There is no need for faces to be stamped on by jackboots, or for deviants to undergo hideous tortures with rats; the means of social control are far more refined and insidious. But either way, we have come a long way from the great tradition of Western individualism Hayek identified, that centred on ‘the respect for the individual man qua man, that is the recognition of his own views and tastes as supreme in his own sphere’; and from that great tradition of nineteenth-century liberalism which preached political freedom as ‘the freedom from coercion, freedom from the arbitrary power of other men’.
As for the freedom of expression which John Stuart Mill defended in On Liberty, the right to attack ‘prevailing opinion’, his castigation of those who would stigmatise ‘those who hold any unpopular opinion’ as ‘bad and immoral men’, and who thereby assume their own infallibility, this now seems but a distant memory.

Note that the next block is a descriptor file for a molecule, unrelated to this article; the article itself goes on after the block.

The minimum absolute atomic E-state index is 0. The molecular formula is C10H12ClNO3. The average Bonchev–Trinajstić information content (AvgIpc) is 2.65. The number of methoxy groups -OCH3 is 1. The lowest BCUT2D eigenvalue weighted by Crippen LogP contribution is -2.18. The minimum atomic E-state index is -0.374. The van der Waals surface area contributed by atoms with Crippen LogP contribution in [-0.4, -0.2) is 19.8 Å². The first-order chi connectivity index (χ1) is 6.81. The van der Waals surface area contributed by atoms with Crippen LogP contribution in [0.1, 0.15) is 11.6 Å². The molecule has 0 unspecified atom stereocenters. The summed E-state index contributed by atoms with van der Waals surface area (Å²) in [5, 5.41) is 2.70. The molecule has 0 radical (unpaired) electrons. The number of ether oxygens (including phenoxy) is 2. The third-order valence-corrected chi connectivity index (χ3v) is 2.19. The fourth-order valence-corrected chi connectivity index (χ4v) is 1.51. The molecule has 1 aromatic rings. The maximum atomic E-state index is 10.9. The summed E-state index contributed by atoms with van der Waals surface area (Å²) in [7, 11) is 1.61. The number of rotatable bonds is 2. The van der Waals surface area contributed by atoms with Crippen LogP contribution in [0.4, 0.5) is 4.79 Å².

Where did it all go wrong? In The Road to Serfdom, Hayek identified socialist planning as the great threat, because it would lead inevitably to a totalitarian state. But the dystopia we seem headed for today seems to have its perverse origins in the very liberalism that ought to have saved us from this fate. For the answer, we must turn instead to Democracy in America, where Tocqueville identified the root of the problem with acute perception and, what seems to us 180 years on, extraordinary prescience.
For Tocqueville, the problem lay in the principle of equality, not the familiar dogma that income or wealth should be equalised (socialism had not yet even arrived on the scene), but the Enlightenment principle of universal rights and its accompanying refrain that all forms of privilege should be abolished. In many ways, the new American republic was admirable.